What if I told you that you’re stupid for for investing in mutual funds? In a savings account? In CDs, bonds or TIPS?
What if I told you that the true path to financial success and freedom is the lotto?
Fuck 4-8% return every year, you’re a man. You want the big money. You want the thrill of risking everything on the long shot. Pulling out the win against all odds.
So what if the odds are stacked against you? Real men take them on and spit in their eye. And yeah, you’ll spend more money chasing the pot of gold than if you went the safe route, but you’re not in it for nickels and dimes. You want folding money. You wanna make it rain.
This is, of course, stupid. No one would ever tell you the path to financial independence & freedom is the lotto. Yet, every day hundreds of entrepreneurs are being given this same advice. Except it’s not “go for the lotto”, it’s “avoid creating a lifestyle company”.
A lifestyle company?
Around the tech startup / entrepreneurial community, it’s a backhanded label. It means that you have no interest in your company “popping”, hockey stick growth or any number of other bs euphemisms for striking it rich. You’re not thinking about your exit strategy. You’re not worried about how to get to a billion in revenue. You’re not in it be the man or to change to world. You just want to run your own company. As long as it pays your salary, you’re happy. “That’s a cute hobby” they’ll say.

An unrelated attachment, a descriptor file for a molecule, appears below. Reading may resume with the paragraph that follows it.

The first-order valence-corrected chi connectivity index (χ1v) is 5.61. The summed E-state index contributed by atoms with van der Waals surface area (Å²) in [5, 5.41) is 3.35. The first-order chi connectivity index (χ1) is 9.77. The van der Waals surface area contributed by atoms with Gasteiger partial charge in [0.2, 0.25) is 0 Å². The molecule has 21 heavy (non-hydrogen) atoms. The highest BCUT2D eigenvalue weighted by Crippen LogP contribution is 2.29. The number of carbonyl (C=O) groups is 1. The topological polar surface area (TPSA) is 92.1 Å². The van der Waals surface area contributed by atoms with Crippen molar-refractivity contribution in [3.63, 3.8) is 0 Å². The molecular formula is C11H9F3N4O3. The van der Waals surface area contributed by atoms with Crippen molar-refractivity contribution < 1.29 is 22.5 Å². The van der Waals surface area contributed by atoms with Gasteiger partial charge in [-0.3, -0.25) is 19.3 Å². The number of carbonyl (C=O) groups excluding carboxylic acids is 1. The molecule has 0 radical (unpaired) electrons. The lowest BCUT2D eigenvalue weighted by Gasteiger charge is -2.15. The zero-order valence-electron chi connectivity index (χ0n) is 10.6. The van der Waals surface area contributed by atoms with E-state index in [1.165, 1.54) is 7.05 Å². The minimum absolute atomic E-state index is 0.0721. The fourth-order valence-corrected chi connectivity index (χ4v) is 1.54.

In reality, it’s a pat on the head and a “wait over there while the real men talk.” You’re not in Business (with a capital B), you’re in business (little b). It means you’re not playing the game. You’re content to dink and dunk your way to success using singles rather step up, grab your crotch, wink at the prom queen and take your swing, hoping for a home run. Like a man. LIKE A BOSS.
Except it’s still a lotto ticket. The difference is perception. It’s ok to fail at your moonshot company because everybody does! 9 out of 10 startups fail after all! Sitting around with the other lotto ticket holders, knocking back a few, talking about how tough a company is to run is the norm. Everyone’s dream, after all, is to start the company, blow it up and get out after 3 or 4 years. Next!
3-4 years? I’ve never understood having an expiration date on a company. Yet, for a lot of entrepreneurs, they do just that. The message is clear: I’m here for the time being until I can get out and get to where I really want to go. ( Most likely, it’s a beach & umbrella drinks. The standard founder destination. )
Again: I’m here for the time being until I can get out and get to where I really want to go.
What’s that sound like to you? To me it’s a layover in an airport. So from now on, that’s what I’m calling these companies.